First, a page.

Now for something a little different on the animation front is ParaNorman. Not quite the clean computer animation that most audiences are used to, this stop-motion animated feature debuted to middling numbers. As a comparison, the release outperformed the first week earnings of Aardman’s The Pirates! Band of Misfits which opened during the spring to $11 million against the surprise hit Think Like a Man ($17 million that weekend) and the still averaging eight figures a weekend release The Hunger Games ($10 million). There’s the possibility that ParaNorman could play well into the start of the month of October, though its best intended audience is kids between the ages of 8 to 13. The other new Friday release, Sparkle, may not have had a heavy ad presence, but it still managed $12 million on less than 2250 screens, giving it the second-highest per-screen average in the top ten.

Will Ferrell continues his comedy thing with The Campaign. After two weeks it has made $51 million, but don’t look for this one to make nine figures in the U.S. As a political comedy it could have done much worse, but no one is hurting here. Ferrell has an Anchorman sequel upcoming, as well as his flag football comedy Three Mississippi with Adam Sandler. Zach Galifiankis will suit up for The Hangover Part III. As for Jay Roach, pray to god that he doesn’t do Austin Powers 4 or another Meet the Fockers sequel any time soon.

In its fifth weekend of The Dark Knight Rises finally crossed the $400 million, still registering an eight-figure sum. Worldwide Rises needs about $103 million make it gross $1 billion. Don’t worry, Warner Bros. is still sorting the money on this blockbuster.

So The Odd Life of Timothy Green – I could have sworn this movie came out already. Disney has been advertising this movie forever. I recall seeing a trailer as far back as last summer for its eventual release this summer. That’s how long it’s been. It has a strange premise (kid comes out the ground with leaves on his legs) and the chemistry between parents Jennifer Garner (remember when she was just 13 going on 30?) and Joel Edgerton (from Warrior to pencil inspector – ouch!) was a little too inconsistent for my taste. And I pretty much knew the conclusion, as one of these movies tends to arrive every decade. If you’ve ever seen Powder or Phenomenon you know what’s in store. The family film got a two-day head start on the weekend opening on Wednesday. Thus far it has earned $15 million. This could be a minor success for Disney, pending the studio didn’t spend too much on a summer release that probably shares the catering budget for The Avengers.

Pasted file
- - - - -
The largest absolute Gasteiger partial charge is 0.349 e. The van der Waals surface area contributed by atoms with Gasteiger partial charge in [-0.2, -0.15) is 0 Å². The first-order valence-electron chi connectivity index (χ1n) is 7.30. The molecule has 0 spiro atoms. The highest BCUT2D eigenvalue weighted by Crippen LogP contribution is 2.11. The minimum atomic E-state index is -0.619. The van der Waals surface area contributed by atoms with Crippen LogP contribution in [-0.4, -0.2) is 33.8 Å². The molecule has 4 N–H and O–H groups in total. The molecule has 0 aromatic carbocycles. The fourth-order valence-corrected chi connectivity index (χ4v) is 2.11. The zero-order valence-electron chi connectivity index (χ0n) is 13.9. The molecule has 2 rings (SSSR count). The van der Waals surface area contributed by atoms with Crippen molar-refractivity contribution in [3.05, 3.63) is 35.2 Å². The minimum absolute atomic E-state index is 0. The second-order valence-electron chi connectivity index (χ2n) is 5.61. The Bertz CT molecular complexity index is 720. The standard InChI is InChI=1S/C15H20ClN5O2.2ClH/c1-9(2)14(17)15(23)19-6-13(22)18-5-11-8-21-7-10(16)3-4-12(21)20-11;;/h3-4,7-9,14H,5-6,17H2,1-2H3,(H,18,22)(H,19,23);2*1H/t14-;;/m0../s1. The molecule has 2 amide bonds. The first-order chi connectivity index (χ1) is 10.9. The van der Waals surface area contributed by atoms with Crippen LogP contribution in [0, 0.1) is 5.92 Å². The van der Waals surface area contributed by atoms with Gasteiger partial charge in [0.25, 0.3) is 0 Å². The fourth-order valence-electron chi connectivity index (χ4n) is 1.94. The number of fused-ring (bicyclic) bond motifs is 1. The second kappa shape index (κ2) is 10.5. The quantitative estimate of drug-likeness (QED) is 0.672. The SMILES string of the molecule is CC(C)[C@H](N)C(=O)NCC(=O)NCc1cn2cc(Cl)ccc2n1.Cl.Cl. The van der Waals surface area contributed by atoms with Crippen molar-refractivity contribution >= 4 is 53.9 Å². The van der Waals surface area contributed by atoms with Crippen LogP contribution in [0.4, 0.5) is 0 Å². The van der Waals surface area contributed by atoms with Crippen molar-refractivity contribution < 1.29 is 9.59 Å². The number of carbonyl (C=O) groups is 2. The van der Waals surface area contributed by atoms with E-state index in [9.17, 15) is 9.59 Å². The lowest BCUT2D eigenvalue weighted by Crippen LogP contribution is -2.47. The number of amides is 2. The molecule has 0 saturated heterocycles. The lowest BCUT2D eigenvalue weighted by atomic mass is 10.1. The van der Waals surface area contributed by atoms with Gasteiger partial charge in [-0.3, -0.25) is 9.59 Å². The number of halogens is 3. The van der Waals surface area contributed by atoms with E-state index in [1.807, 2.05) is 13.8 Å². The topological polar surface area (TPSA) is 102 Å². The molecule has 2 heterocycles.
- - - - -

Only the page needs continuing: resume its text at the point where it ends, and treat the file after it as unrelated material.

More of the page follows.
The Meryl Streep-Tommy Lee Jones comedy (sorry Steve Carell’s in there too) Hope Springs had the lowest percentage drop of the weekend amongst wide releases. The older crowd is keen on this one, pushing it to $9.1 million in its second weekend. Though, I wouldn’t be surprised if it gets the better of Timothy Green once the actuals are released on Monday.

Rounding out the list are the underperforming Diary of a Wimpy Kid: Dog Days and Total Recall. To Diary‘s credit, it was a cheapie on behalf of 20th Century Fox, and should clean up on DVD. All the people pointing to John Carter as the scourge of this year’s box office might want to look at Total Recall. Lowballed at $125 million, with the real number somewhere between $150-$200 million, it has only made $51 million so far. And that’s with a named cast that includes Colin Farrell, Kate Beckinsale and Jessica Biel. And what did John Carter have? Try an unproven commodity in Taylor Kitsch, whose biggest supporters are those who remember him as Riggins on TV’s Friday Night Lights. At least John Carter had ambition. Recall was reheated leftovers that smelled a little funky.

Three films getting a sizable boost in limited release were 2016 Obama’s America, the anti-romantic comedy Celeste and Jesse Forever (Andy Samberg you have been redeemed after the disastrous That’s My Boy) and Searching for Sugar Man> Newcomer Cosmopolis debuted in three theaters to $72k, while Robot & Frank grossed $38k. The biggest single-screen release was Compliance which took in $16k. I hear that Ann Dowd is quite good in a film that has been divisive since its premiere at Sundance this year. Again, if you are near an arthouse theater, do support the smaller releases.


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Source: Box Office Mojo